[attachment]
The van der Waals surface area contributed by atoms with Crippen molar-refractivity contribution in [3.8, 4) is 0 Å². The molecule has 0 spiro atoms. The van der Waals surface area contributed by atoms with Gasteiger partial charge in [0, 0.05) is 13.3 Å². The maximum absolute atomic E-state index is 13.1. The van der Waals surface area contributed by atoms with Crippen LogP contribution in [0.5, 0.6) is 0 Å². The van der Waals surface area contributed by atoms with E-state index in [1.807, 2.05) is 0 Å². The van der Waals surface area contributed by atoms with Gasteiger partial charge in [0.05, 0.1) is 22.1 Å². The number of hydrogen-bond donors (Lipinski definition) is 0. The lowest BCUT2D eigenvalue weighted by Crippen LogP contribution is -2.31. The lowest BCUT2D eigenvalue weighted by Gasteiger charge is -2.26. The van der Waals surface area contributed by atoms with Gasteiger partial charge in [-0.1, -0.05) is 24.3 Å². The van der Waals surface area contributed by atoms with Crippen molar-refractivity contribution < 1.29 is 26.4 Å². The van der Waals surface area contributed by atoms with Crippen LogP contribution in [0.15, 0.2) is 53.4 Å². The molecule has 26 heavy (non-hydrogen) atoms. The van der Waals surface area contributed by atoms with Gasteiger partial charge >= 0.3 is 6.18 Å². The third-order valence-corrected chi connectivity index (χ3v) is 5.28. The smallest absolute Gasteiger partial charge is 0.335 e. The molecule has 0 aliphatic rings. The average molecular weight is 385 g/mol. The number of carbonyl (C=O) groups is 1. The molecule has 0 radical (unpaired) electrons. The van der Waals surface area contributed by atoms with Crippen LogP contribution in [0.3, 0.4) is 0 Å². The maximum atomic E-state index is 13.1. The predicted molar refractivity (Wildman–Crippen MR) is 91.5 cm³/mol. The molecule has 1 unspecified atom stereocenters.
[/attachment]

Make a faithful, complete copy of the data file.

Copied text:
The van der Waals surface area contributed by atoms with Crippen molar-refractivity contribution in [3.8, 4) is 0 Å². The molecule has 0 spiro atoms. The van der Waals surface area contributed by atoms with Gasteiger partial charge in [0, 0.05) is 13.3 Å². The maximum absolute atomic E-state index is 13.1. The van der Waals surface area contributed by atoms with Crippen LogP contribution in [0.5, 0.6) is 0 Å². The van der Waals surface area contributed by atoms with E-state index in [1.807, 2.05) is 0 Å². The van der Waals surface area contributed by atoms with Gasteiger partial charge in [0.05, 0.1) is 22.1 Å². The number of hydrogen-bond donors (Lipinski definition) is 0. The lowest BCUT2D eigenvalue weighted by Crippen LogP contribution is -2.31. The lowest BCUT2D eigenvalue weighted by Gasteiger charge is -2.26. The van der Waals surface area contributed by atoms with Gasteiger partial charge in [-0.1, -0.05) is 24.3 Å². The van der Waals surface area contributed by atoms with Crippen molar-refractivity contribution < 1.29 is 26.4 Å². The van der Waals surface area contributed by atoms with Crippen LogP contribution in [0.15, 0.2) is 53.4 Å². The molecule has 26 heavy (non-hydrogen) atoms. The van der Waals surface area contributed by atoms with Gasteiger partial charge >= 0.3 is 6.18 Å². The third-order valence-corrected chi connectivity index (χ3v) is 5.28. The smallest absolute Gasteiger partial charge is 0.335 e. The molecule has 0 aliphatic rings. The average molecular weight is 385 g/mol. The number of carbonyl (C=O) groups is 1. The molecule has 0 radical (unpaired) electrons. The van der Waals surface area contributed by atoms with Crippen LogP contribution in [0.3, 0.4) is 0 Å². The maximum atomic E-state index is 13.1. The predicted molar refractivity (Wildman–Crippen MR) is 91.5 cm³/mol. The molecule has 1 unspecified atom stereocenters.